“In 2000 we were getting into data analytics, using the platforms, databases, and data integration tools that were available at the time. None of these tools would scale to handle the quantity of data and complexity of processes that we were doing.” He added, “That drove us to create our own platform, now known as HPCC Systems, a completely free, end-to-end big data platform.”

    According to Villanustre, Accurint is the first product that utilized the platform. Accurint began as a data lookup service that took large amounts of data from numerous data sets and provided basic search capabilities to other companies and organizations. Today, Accurint has evolved and developed capabilities to help detect fraud and verify identities.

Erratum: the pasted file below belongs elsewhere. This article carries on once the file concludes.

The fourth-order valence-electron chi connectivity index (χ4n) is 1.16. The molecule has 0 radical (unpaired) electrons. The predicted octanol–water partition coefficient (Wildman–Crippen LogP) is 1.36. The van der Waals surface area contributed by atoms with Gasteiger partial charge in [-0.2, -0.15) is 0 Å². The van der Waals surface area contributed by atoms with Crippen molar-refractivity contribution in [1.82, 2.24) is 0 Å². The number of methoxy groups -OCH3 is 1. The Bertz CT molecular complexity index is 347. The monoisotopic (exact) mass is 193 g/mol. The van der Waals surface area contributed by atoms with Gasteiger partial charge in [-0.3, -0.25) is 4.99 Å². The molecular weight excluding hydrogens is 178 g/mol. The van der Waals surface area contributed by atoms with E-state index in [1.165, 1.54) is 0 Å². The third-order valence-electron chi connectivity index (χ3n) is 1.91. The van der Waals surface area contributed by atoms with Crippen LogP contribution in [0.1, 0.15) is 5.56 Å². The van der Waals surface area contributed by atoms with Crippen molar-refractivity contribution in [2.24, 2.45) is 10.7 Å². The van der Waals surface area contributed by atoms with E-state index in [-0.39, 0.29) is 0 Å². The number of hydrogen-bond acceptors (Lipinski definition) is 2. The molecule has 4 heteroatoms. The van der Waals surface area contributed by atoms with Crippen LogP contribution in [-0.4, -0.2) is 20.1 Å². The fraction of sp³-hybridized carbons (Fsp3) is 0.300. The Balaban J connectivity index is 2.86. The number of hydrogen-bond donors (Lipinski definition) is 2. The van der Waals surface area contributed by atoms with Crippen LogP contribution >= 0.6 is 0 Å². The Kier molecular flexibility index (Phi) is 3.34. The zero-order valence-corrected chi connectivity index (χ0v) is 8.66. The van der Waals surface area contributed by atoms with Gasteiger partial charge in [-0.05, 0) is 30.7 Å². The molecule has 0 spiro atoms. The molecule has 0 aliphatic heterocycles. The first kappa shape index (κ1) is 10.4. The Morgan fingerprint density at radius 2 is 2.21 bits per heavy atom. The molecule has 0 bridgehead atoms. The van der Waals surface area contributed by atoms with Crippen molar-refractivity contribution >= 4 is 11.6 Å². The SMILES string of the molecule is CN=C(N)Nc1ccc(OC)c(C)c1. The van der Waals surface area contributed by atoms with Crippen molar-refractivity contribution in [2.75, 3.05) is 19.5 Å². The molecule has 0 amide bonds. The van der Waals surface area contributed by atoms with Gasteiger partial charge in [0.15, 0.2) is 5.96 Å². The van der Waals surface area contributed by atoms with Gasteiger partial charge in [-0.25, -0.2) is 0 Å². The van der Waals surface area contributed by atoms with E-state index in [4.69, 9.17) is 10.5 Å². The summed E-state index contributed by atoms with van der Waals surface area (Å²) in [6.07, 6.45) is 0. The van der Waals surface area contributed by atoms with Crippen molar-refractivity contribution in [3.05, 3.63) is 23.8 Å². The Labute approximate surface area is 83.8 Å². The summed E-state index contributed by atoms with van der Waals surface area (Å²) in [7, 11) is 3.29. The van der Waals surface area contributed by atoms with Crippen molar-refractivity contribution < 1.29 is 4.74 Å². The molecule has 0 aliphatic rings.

• Binance launches ‘Binance X’, aims at building open-source crypto software

    Binance X offers a fellowship program that is aimed at research and development of open-source blockchain software. The exchange has not yet disclosed any information on how much funds it will provide for the 40 project leads that have already signed on as Binance X fellows. Applications are accepted on a rolling basis.

  • FFmpeg Adds ZeroMQ Support To Let Multiple Clients Connect To A Single Instance

    An interesting new addition to FFmpeg's avformat library is ZeroMQ protocol support for enhancing its streaming abilities.

    The newly-added ZeroMQ support to FFMpeg improves the streaming options by allowing multiple clients to connect to a single FFmpeg instance without a separate server or multi-cast destination address setup as previously required.